Summary of Long Walk to Freedom

Looking for the book?
We have the summary! Get the key insights in just 10 minutes.

Long Walk to Freedom book summary
Start getting smarter:
or see our plans

Rating

10 Overall

9 Importance

9 Innovation

10 Style


Recommendation

Reading this firsthand, contemporaneous account of Nelson Mandela’s life is an extraordinary opportunity. Mandela, a South African freedom fighter and a political prisoner for 27 years, tells his own saga of how he helped his black countrymen throw off their apartheid chains, how the African National Congress waged and won its struggle, and how he became his nation’s first black president. Learn all this and more, directly from the living legend who brought it to pass. getAbstract recommends this compelling autobiography, an inside view of South Africa’s struggle and the revered Mandela’s unique political life.

In this summary, you will learn

  • How Nelson Mandela survived 27 years in jail for armed opposition to apartheid
  • How he and the African National Congress defeated apartheid
  • How he became South Africa’s first black president
 

About the Author

After 27 years in prison, Nelson Mandela became president of South Africa from 1994 to 1999. He won the Nobel Peace Prize in 1993.

 

Summary

The Birth of the “Troublemaker”

Nelson Mandela was born on July 18, 1918, in a small village in South Africa’s Transkei region. His father named him Rolihlahla, which colloquially translates to “troublemaker” in Xhosa. This moniker proved prophetic. Mandela was born to a noble lineage. His father was a chief of the Thembu tribe, part of the ancient Xhosa nation. As a child, Mandela was a “herd-boy,” tending calves and sheep. His meager diet consisted primarily of “mealies” (corn). He attended a small one-room schoolhouse in his village, often wearing his father’s cutoff pants secured by a string around the waist.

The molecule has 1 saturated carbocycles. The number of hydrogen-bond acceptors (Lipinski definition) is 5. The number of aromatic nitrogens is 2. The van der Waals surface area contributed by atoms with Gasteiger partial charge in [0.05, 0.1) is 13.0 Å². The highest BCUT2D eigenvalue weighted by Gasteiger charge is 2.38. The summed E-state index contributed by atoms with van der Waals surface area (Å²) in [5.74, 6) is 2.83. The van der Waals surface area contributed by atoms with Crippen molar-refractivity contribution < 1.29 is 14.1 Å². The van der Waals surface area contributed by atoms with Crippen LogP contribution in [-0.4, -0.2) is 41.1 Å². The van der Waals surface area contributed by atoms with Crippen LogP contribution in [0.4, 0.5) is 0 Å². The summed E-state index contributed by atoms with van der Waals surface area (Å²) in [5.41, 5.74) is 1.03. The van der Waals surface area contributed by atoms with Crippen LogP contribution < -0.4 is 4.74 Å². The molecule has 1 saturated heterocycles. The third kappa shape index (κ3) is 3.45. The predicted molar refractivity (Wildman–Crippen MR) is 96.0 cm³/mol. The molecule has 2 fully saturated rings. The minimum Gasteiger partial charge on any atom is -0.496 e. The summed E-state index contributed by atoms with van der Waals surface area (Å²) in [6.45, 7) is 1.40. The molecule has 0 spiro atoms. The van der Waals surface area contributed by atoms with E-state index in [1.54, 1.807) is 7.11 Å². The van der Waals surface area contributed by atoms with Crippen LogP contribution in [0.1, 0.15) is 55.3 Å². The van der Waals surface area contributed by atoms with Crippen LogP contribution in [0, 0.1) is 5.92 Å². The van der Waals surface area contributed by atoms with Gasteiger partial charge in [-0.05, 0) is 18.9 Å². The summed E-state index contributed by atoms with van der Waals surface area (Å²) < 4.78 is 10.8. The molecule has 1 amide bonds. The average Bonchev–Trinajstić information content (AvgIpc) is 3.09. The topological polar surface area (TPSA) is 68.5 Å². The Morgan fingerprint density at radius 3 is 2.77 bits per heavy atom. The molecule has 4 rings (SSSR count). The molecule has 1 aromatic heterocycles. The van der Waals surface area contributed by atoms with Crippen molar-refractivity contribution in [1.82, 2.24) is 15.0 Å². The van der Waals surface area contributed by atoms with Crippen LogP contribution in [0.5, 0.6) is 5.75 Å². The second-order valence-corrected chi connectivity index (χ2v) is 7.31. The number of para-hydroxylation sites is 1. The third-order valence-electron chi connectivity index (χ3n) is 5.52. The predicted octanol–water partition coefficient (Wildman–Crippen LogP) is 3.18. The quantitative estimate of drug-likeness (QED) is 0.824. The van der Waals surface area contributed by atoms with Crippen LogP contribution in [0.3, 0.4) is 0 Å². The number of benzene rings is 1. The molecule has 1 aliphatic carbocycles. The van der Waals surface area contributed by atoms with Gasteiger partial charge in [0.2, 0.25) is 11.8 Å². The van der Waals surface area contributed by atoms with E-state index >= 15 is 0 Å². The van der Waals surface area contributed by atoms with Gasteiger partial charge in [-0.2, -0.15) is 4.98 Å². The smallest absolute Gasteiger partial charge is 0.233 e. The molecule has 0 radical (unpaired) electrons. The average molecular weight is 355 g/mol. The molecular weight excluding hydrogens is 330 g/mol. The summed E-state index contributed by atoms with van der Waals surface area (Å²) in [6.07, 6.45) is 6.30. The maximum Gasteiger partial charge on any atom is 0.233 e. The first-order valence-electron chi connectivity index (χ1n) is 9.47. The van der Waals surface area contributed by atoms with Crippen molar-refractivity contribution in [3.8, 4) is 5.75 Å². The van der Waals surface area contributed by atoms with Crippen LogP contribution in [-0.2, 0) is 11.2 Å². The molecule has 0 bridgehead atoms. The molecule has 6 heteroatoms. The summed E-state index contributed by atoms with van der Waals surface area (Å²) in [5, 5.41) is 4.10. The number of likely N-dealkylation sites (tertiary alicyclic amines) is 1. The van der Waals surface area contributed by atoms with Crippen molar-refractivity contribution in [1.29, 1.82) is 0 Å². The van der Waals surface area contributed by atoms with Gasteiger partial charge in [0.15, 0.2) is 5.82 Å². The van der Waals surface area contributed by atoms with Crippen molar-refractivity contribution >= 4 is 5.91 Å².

When Mandela was nine, his father died. His family sent him to live with Chief Jongintaba Dalindyebo, the Thembu’s acting regent in Mqhekezweni, “the great place,” Thembuland’s provincial capital. He received a good education for a black South African of his generation, studying at Healdtown, a Wesleyan college in Fort Beaufort, and at the University College of Fort Hare, in Alice. While he was a student, the regent arranged for him to marry the daughter of a Thembu priest. He refused and ran away to Johannesburg.

A Rebel from the Start

Mandela...


More on this topic

Customers who read this summary also read

Collaborating with the Enemy
8
When Execution Isn’t Enough
8
Building an Innovative Learning Organization
7
The Inspiration Code
7
Crossing the Thinnest Line
8
The Shadow World
7

Related Channels

Comment on this summary

  • Avatar
  • Avatar
    ada njoku 1 month ago
    Great book, highly recommend reading it! As well as watching the movie produced, based on Nelson Mandela!